LLL is a writing system invented by Levi Layague Miranda in 2004 It is intended to be used to write Tagalog, but its rule sets can also be implemented to transcribe Sugbuhanon, Kapampangan, and other major languages of the Philippines.
The purpose of LLL is to unify the languages of the Philippines in writing, making it easier for Tagalog speakers to recognize, learn and appreciate terms from other dialects and vice versa. It has 777 basic characters (hence the term "LLL") and a thousand of derivative characters. All of the characters are based on the form and/or on the strokes of the Baybayin, an ancient Philippine script. The Baybayin characters and strokes are blocked, reversed and combined to form new characters to represent individual root words. LLL employs a number of methods/rules in blocking or stacking to promote easier character recognition and readability. These methods are based on Baybayin kudlit system and on the technique in producing semantic-phonetic Chinese characters.
The Baybayin serves as a building block for practically all LLL characters. However the Baybayin is only used to denote LLL character pronunciations are are not used in LLL scripts. This usage is similar to Bopomofo in Chinese. The Baybayin strokes are also modified, i.e. the curves are replaced by straight lines, for simplification purposes.
The purpose of this system is to write Western loan words (especially Spanish and English) and colloquial words, to differentiate them from Filipino words. This is similar to Katakana. The syllables resemble their Baybayin counterparts. It has special transformation and stacking rules.
A brief form is a special character which represents a single root word.
The primary brief forms represent the 119 most commonly used words and numerals of Tagalog. They are composed of two (2) baybayin characters or strokes stacked/combined on a convenient manner.
These are special characters for the prefixes, suffixes and infixes that play a vital role in the Tagalog language.
Tails are semantic (conceptual) components and are used in secondary brief forms and are combined with syllabary to form thousands of unique characters. Each tail is based on the 17 modified baybayin characters. There are 119 tails that are used in LLL.
Each of the 119 tails bears four (4) brief forms, and they represent the additional commonly used words in Tagalog (aside from the ones represented by the fundamental and primary brief forms). The roster of the secondary brief forms with 119 x 4 = 576 characters are yet to be finalized. A secondary brief form is composed of a head and a tail. The head denotes its sound; it is composed of one or two baybayin character(s) that refers to the sound of the word. A conceptual component, i.e. tail, is attached to its right of the head, to complete its context.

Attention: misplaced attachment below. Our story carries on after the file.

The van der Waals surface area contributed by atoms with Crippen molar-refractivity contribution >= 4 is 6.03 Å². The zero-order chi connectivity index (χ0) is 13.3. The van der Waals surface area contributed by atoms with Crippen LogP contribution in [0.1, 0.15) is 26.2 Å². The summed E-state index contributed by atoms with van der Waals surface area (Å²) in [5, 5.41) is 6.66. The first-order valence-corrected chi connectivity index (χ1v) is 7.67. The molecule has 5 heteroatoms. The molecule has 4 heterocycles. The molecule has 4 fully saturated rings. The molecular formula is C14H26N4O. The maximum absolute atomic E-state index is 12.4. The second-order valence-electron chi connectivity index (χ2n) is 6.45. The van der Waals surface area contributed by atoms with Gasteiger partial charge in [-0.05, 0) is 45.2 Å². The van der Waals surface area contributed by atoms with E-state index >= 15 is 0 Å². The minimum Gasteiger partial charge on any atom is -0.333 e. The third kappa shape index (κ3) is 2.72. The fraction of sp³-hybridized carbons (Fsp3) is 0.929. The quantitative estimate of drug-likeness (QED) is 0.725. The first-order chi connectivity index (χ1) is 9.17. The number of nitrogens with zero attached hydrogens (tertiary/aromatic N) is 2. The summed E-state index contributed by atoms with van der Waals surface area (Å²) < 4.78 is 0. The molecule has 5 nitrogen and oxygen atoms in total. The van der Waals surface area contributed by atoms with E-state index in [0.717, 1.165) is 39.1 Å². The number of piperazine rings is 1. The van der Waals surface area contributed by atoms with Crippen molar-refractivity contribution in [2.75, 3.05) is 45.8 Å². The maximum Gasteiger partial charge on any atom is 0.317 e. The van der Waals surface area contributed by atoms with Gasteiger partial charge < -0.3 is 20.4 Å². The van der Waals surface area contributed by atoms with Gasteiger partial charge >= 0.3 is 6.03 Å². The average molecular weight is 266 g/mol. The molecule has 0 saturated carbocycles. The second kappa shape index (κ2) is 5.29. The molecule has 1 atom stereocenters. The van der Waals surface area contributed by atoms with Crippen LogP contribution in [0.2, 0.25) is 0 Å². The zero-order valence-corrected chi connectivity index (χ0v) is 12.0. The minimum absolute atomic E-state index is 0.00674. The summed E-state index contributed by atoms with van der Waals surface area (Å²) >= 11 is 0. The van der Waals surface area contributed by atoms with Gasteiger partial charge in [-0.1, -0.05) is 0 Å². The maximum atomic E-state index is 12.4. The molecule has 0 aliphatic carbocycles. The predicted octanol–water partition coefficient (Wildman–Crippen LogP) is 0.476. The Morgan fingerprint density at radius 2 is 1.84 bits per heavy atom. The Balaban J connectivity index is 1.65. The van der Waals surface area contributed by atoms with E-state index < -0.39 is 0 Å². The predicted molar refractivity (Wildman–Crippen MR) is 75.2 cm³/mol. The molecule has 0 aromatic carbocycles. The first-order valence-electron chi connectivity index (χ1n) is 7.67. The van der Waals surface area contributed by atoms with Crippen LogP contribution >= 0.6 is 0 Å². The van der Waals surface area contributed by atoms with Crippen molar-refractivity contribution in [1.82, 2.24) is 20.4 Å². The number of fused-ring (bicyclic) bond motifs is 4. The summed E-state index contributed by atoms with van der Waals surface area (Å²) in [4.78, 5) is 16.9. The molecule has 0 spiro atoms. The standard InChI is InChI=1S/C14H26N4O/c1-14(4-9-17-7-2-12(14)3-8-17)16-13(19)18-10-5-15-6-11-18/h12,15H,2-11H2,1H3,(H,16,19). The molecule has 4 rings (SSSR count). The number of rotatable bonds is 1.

The number of brief forms are limited to 119 primary and 576 secondary to prevent confusion in reading. For words that are not included in the brief forms lists and are not of foreign origin, they are transcribed using the tail-syllabary combinations. The LLL syllabary is used as phonetic components of these characters. The stacking rules are also applied. The choice of tail to be used per word in question is still subject to rigorous standardization. For short words (i.e. words that can be represented by a maximum of two modified baybayin characters or repeated root such as puspos, bagbag,etc.), the rules for examples below are applied. Only one (1) prominent syllabary (the first syllable) is used together with a suitable marker (a vowel syllabary which represent the last vowel).
For long words (i.e. words that are represented by three or more modified baybayin characters) that are not included in the brief forms lists, the following examples illustrate the rules that apply:
The LLL panlapi characters can be stacked on top and at the bottom of any root word (brief form, syllabary complex or tail-syllabary combination), with a maximum of two (2) for the top and one (1) at the bottom. The panlapi characters are also modified or simplified when stacked. The following examples illustrate this stacking principle:
Ang lahat ng tao'y isinilang na malaya at pantay-pantay Sa karangalan at mga karapatan. Sila'y pinagkalooban ng katuwiran at budhi at dapat magpalagayan ang isa't isa sa diwa ng pagkakapatiran.
All human beings are born free and equal in dignity and rights.
They are endowed with reason and conscience and should act towards
one another in a spirit of brotherhood.
(Article 1 of the Universal Declaration of Human Rights)